This dissertation presents the application of Ioncell technology to the production of man-made cellulosic fibres using recycled and low refined lignocellulosic materials. Ioncell technology consists of a dry-jet wet spinning process using ionic liquid (IL) as a polymer solvent. High performance regenerated cellulosic fibres have been produced with ionic liquid [DBNH]OAc (1,5-diazabi-cyclo[4.3.0]non-5-enium acetate)/dissolving grade pulp dopes. It is also found that [DBNH]OAc is a powerful solvent for low refined lignocelluloses. The effect of lignin and hemicellulose on the fibre spinning is studied using cellulose and lignin (isolated pure lignin) blends and unbleached kraft pulps (residue lignin in native form). Composite fibres can be produced with lignin content in blends up to 50 wt%. Fibres produced from cellulose and lignin blends reveal a decrease in the crystallinity and degree of orientation, while the lignin share increases. As a result, the tensile strength of the composite fibres drops. On the other hand, increases in lignin content enhance the hydrophobicity and the carbonisation yield at high temperature. The unbleached pulps with different lignin content are yielded by kraft pulping with varying intensity. Prior to dissolution in IL, the degree of polymerisation of the pulp is adjusted by using acid-catalysed hydrolysis and electron beam irradiation for producing dopes with optimal viscosity. Fibres could be spun even from only mild refined pulps. The fibre properties display a similar trend compared to composite fibre as lignin content in pulps raises. Unlike the fibre produced from pure lignin, fibres containing native lignin exhibit improved moisture accessibility due to the morphological changes of the fibres. This thesis also investigates the utilisation of waste fine paper, cardboard, and newsprints as raw materials. All these raw materials are refined gradually to examine the effect of the substrates' chemical composition on the spinnability. Except for untreated cardboard, newsprint, and low refined kraft newsprint, all substrates demonstrate high spinnability leading to fibres with high tensile properties. An environmentally friendly alkaline glycerol pulping process is found to be an optimal pre-treatment for newsprint. Ioncell is a promising process for the conversion of recycled and low refined lignocellulose into high-value textile products. Prototype fabrics are knitted with yarns that are produced from fibres spun from cellulose and lignin blends, recycled cardboard, and newsprint. The lignin contained in the fibre can be used as a natural dye. The shade of fibres depends on the lignin content exhibits, from beige to dark brown.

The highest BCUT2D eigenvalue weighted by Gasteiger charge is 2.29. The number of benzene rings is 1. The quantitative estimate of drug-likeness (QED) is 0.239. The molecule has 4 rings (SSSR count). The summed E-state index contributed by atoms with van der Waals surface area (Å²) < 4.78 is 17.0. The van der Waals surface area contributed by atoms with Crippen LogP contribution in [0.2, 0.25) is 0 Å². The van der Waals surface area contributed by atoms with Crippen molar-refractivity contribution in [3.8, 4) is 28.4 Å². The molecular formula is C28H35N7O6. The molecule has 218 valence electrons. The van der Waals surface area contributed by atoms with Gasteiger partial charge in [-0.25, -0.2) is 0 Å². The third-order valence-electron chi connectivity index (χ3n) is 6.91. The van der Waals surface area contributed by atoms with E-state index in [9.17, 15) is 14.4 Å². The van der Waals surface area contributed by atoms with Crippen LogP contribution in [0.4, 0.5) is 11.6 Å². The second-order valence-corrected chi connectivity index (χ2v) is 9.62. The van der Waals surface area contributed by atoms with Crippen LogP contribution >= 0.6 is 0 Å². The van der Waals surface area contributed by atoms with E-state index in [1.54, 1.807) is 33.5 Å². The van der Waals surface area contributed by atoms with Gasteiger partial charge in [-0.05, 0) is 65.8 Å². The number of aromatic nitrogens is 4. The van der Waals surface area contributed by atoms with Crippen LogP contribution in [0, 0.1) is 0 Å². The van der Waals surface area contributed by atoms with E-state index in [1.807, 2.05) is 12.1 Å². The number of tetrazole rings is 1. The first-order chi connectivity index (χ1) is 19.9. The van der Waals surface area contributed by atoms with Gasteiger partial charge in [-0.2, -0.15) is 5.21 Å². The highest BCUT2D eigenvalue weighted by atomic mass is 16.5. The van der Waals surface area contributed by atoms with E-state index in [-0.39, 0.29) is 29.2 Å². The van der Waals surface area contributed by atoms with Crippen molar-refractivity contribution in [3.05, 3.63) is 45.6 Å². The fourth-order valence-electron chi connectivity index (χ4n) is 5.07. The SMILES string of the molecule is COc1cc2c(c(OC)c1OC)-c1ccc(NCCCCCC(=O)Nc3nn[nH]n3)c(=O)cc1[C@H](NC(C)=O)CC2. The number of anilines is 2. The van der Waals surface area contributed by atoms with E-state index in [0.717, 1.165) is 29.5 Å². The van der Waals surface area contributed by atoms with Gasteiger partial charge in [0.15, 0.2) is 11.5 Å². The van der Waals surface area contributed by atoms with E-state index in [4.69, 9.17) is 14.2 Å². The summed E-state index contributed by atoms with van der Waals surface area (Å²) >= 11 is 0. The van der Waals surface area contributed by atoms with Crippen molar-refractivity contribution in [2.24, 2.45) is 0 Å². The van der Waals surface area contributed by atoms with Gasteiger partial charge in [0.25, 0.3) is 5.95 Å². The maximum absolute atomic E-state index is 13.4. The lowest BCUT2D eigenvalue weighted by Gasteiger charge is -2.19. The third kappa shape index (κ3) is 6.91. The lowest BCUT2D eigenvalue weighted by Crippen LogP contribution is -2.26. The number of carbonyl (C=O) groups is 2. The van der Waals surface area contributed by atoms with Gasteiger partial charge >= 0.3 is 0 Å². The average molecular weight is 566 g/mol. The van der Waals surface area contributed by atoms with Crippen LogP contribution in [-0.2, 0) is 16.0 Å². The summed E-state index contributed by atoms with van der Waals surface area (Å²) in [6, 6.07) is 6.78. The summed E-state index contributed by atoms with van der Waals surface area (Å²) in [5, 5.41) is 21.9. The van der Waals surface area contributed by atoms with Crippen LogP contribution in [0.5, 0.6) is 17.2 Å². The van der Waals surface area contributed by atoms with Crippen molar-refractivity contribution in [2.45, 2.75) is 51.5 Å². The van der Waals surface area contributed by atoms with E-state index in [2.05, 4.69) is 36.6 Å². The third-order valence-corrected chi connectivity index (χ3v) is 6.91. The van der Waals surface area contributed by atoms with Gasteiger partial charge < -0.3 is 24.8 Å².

|Tila||Julkaistu - 2018|
|OKM-julkaisutyyppi||G5 Tohtorinväitöskirja (artikkeli)|